Ignore The Rule Of 321 At Your Peril

Ignore The Rule Of 321 At Your Peril

Recently on the DocumentSnap newsletter I wrote about an important concept in protecting your paperless documents: The Rule of 321.

The general concept is that you want your data in as many places as possible:

  1. Have at least 3 copies of your data – In other words, have your original PDFs (1 copy) and 2 backups (2 more copies to make 3).
  2. Keep these backups on 2 different media – Don’t have your originals and your backups on the same drive. Don’t just rely on CD or tape backups. What happens if you no longer have a CD or tape drive? If you’re old like me, you’ll remember ZIP drives.
  3. Store 1 backup offsite – Whatever happens to your computer could happen to your backup drive too. Keep at least one copy in a different location.

I had a lot of responses to that newsletter, but here is a situation I’ve certainly never heard of from a DocumentSnap reader. Here’s what they had to say:

Your article gave me a chuckle. Here's why.

I'm very careful about backing up. I assume that one day the burglars will come and take my IT equipment or the house will burn down or encryption malware will – despite my extensive anti-malware precautions – render my data inaccessible. Several years ago a nearby lightning strike generated a voltage spike/current surge that destroyed my PC (the IT repair shop found one of the cards covered with Lichtenberg discharge figures and the HDD controller no longer worked).


  • My priceless family photos and videos and music are kept on a network server with RAID redundancy.
  • Those files and all the other data on my PC and other office equipment are backed up weekly to an external hard drive (HDD) which is kept in the vault of a local bank conveniently situated 5 minutes by bike from my home.
  • A second HDD which is kept at home is used for in-between backups during the week, e.g. following creation of a large number of files.
  • I unplug everything if there is a thunderstorm in the vicinity or forecast, e.g. during the night.
  • A log of the backups is kept on a cloud server so that, when disaster strikes and I have to buy new equipment and restore images, I'll know what is where.
  • I regularly check my external HDDs with the free Seagate disk checker. A Seatools check threw up an unacceptable failure rate of one of my external HDDS a few months ago and the HDD was scrapped.

100% sure. Belt-and-braces. Right ? Wrong. Our village is halfway up a gently sloping hillside in a river valley. The bank with its vault is around 250 metres below us. A few years ago there was a catastrophic storm. The downhill rush of water washed away the roads connecting the village to the outside world and part of that water flowed into the bank vault. When I went to collect my HDD for the weekly backup they were still pumping out the vault. The high water line around the vault stopped just below my strongbox so I was able to take out a still-dry and working HDD but a couple of inches more and it would have been soaked.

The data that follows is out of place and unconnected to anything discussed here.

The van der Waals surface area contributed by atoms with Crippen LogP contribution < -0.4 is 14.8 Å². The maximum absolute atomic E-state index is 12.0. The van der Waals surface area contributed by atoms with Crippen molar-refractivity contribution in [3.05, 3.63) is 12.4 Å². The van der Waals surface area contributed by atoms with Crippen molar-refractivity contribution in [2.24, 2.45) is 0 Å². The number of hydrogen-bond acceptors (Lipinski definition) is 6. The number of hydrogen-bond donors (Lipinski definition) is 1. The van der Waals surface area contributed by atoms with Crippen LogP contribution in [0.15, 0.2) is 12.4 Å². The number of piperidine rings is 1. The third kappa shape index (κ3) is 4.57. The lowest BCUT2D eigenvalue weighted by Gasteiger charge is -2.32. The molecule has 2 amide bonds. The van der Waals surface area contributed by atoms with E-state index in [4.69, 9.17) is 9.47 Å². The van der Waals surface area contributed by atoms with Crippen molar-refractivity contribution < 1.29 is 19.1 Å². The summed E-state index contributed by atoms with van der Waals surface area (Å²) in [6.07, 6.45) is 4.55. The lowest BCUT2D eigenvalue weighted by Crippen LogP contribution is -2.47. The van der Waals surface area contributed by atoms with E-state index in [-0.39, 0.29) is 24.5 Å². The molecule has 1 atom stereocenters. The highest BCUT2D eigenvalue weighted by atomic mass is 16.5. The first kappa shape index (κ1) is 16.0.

So all was fine because I still had my intact data back home and the backup HDD had just avoided a soaking but this was a lesson. Even if the backup data is offsite – in a bank vault, for Heavens' sakes – that off site may be insecure.

This is such a great example of the need to keep multiple backups in different locations. Now, it is very possible that where you live may never have bank vaults filling up with water, but it is very possible that something is going to happen to one or more of your devices.

Ignore the rule of 321 at your peril!

Do you have any similar stories of backup intentions gone awry? Leave a comment and let us know.

About the Author

Brooks Duncan helps individuals and small businesses go paperless. He's been an accountant, a software developer, a manager in a very large corporation, and has run DocumentSnap since 2008. You can find Brooks on Twitter at @documentsnap or @brooksduncan. Thanks for stopping by.

Leave a Reply 1 comment

Steven Buehler - March 15, 2017 Reply

On my Windows machine, my default document, video, and picture directories sync with OneDrive with nearly all my scans in OneNote both in PDF and viewable image form. Also, most if not all network-attached storage has some way to back itself up online (Seagate Personal Cloud, which I have, is able to back itself up to Amazon S3, Baidu (pcs), Box, Dropbox, Google Drive, Strato HiDrive, Yandex.Disk, OneDrive, or any combination thereof, as often as hourly).

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